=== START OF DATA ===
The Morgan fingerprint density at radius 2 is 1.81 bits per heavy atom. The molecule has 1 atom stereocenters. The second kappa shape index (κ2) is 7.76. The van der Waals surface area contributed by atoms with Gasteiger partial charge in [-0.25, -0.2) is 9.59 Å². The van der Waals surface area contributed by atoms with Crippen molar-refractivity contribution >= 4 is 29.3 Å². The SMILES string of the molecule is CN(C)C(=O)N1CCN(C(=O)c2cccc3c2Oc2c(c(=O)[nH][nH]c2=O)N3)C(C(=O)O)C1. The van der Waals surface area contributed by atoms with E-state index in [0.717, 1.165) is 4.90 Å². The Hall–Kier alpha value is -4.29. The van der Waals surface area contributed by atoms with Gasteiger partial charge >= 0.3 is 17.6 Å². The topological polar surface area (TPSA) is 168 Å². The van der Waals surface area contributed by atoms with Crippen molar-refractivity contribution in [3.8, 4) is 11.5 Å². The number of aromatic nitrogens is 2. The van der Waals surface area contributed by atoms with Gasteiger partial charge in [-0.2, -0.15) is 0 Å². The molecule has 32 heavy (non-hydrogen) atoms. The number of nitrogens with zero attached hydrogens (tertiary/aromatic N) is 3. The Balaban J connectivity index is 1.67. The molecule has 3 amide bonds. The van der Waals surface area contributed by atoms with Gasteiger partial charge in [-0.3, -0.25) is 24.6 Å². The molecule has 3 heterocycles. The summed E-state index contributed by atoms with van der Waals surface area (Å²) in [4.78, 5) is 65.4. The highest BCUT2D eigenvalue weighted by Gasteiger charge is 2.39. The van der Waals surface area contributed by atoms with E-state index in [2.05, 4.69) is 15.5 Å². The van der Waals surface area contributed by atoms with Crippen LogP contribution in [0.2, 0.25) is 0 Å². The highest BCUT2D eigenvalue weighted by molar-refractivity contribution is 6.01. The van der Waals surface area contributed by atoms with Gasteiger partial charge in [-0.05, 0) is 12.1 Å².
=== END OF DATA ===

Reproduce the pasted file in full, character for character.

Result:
The Morgan fingerprint density at radius 2 is 1.81 bits per heavy atom. The molecule has 1 atom stereocenters. The second kappa shape index (κ2) is 7.76. The van der Waals surface area contributed by atoms with Gasteiger partial charge in [-0.25, -0.2) is 9.59 Å². The van der Waals surface area contributed by atoms with Crippen molar-refractivity contribution >= 4 is 29.3 Å². The SMILES string of the molecule is CN(C)C(=O)N1CCN(C(=O)c2cccc3c2Oc2c(c(=O)[nH][nH]c2=O)N3)C(C(=O)O)C1. The van der Waals surface area contributed by atoms with E-state index in [0.717, 1.165) is 4.90 Å². The Hall–Kier alpha value is -4.29. The van der Waals surface area contributed by atoms with Gasteiger partial charge >= 0.3 is 17.6 Å². The topological polar surface area (TPSA) is 168 Å². The van der Waals surface area contributed by atoms with Crippen molar-refractivity contribution in [3.8, 4) is 11.5 Å². The number of aromatic nitrogens is 2. The van der Waals surface area contributed by atoms with Gasteiger partial charge in [-0.2, -0.15) is 0 Å². The molecule has 32 heavy (non-hydrogen) atoms. The number of nitrogens with zero attached hydrogens (tertiary/aromatic N) is 3. The Balaban J connectivity index is 1.67. The molecule has 3 amide bonds. The van der Waals surface area contributed by atoms with Gasteiger partial charge in [-0.3, -0.25) is 24.6 Å². The molecule has 3 heterocycles. The summed E-state index contributed by atoms with van der Waals surface area (Å²) in [4.78, 5) is 65.4. The highest BCUT2D eigenvalue weighted by Gasteiger charge is 2.39. The van der Waals surface area contributed by atoms with E-state index in [2.05, 4.69) is 15.5 Å². The van der Waals surface area contributed by atoms with Crippen LogP contribution in [0.2, 0.25) is 0 Å². The highest BCUT2D eigenvalue weighted by molar-refractivity contribution is 6.01. The van der Waals surface area contributed by atoms with Gasteiger partial charge in [-0.05, 0) is 12.1 Å².